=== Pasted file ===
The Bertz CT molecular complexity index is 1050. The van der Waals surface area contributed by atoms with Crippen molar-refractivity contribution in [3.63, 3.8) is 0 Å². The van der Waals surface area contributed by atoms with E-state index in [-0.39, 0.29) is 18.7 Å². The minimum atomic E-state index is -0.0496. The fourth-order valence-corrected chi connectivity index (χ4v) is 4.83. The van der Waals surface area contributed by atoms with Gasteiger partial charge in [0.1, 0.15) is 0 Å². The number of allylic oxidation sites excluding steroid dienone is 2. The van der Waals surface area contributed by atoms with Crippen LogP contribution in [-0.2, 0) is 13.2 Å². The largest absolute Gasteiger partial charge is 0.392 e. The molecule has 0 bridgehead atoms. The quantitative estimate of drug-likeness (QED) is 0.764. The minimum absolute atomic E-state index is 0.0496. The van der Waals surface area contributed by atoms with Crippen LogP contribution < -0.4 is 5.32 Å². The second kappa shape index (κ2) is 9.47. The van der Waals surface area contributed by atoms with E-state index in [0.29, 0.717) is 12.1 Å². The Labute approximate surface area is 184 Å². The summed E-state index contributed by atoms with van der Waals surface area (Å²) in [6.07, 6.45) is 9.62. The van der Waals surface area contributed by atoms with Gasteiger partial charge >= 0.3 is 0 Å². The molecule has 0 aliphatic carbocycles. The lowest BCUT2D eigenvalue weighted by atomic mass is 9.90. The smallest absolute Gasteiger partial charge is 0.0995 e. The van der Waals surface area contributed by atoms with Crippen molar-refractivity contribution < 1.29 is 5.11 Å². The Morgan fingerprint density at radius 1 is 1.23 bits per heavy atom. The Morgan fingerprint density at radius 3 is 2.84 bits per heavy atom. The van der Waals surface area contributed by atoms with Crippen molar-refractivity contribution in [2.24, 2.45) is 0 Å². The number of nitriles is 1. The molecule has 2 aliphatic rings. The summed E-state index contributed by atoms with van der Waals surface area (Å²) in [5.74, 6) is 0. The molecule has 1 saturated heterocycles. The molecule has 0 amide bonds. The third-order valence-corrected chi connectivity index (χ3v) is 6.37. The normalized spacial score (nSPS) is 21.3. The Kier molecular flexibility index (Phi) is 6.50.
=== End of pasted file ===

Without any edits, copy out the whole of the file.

The Bertz CT molecular complexity index is 1050. The van der Waals surface area contributed by atoms with Crippen molar-refractivity contribution in [3.63, 3.8) is 0 Å². The van der Waals surface area contributed by atoms with E-state index in [-0.39, 0.29) is 18.7 Å². The minimum atomic E-state index is -0.0496. The fourth-order valence-corrected chi connectivity index (χ4v) is 4.83. The van der Waals surface area contributed by atoms with Gasteiger partial charge in [0.1, 0.15) is 0 Å². The number of allylic oxidation sites excluding steroid dienone is 2. The van der Waals surface area contributed by atoms with Crippen LogP contribution in [-0.2, 0) is 13.2 Å². The largest absolute Gasteiger partial charge is 0.392 e. The molecule has 0 bridgehead atoms. The quantitative estimate of drug-likeness (QED) is 0.764. The minimum absolute atomic E-state index is 0.0496. The van der Waals surface area contributed by atoms with Crippen LogP contribution < -0.4 is 5.32 Å². The second kappa shape index (κ2) is 9.47. The van der Waals surface area contributed by atoms with E-state index in [0.29, 0.717) is 12.1 Å². The Labute approximate surface area is 184 Å². The summed E-state index contributed by atoms with van der Waals surface area (Å²) in [6.07, 6.45) is 9.62. The van der Waals surface area contributed by atoms with Gasteiger partial charge >= 0.3 is 0 Å². The molecule has 0 aliphatic carbocycles. The lowest BCUT2D eigenvalue weighted by atomic mass is 9.90. The smallest absolute Gasteiger partial charge is 0.0995 e. The van der Waals surface area contributed by atoms with Crippen molar-refractivity contribution < 1.29 is 5.11 Å². The Morgan fingerprint density at radius 1 is 1.23 bits per heavy atom. The Morgan fingerprint density at radius 3 is 2.84 bits per heavy atom. The van der Waals surface area contributed by atoms with Crippen molar-refractivity contribution in [2.24, 2.45) is 0 Å². The number of nitriles is 1. The molecule has 2 aliphatic rings. The summed E-state index contributed by atoms with van der Waals surface area (Å²) in [5.74, 6) is 0. The molecule has 1 saturated heterocycles. The molecule has 0 amide bonds. The third-order valence-corrected chi connectivity index (χ3v) is 6.37. The normalized spacial score (nSPS) is 21.3. The Kier molecular flexibility index (Phi) is 6.50.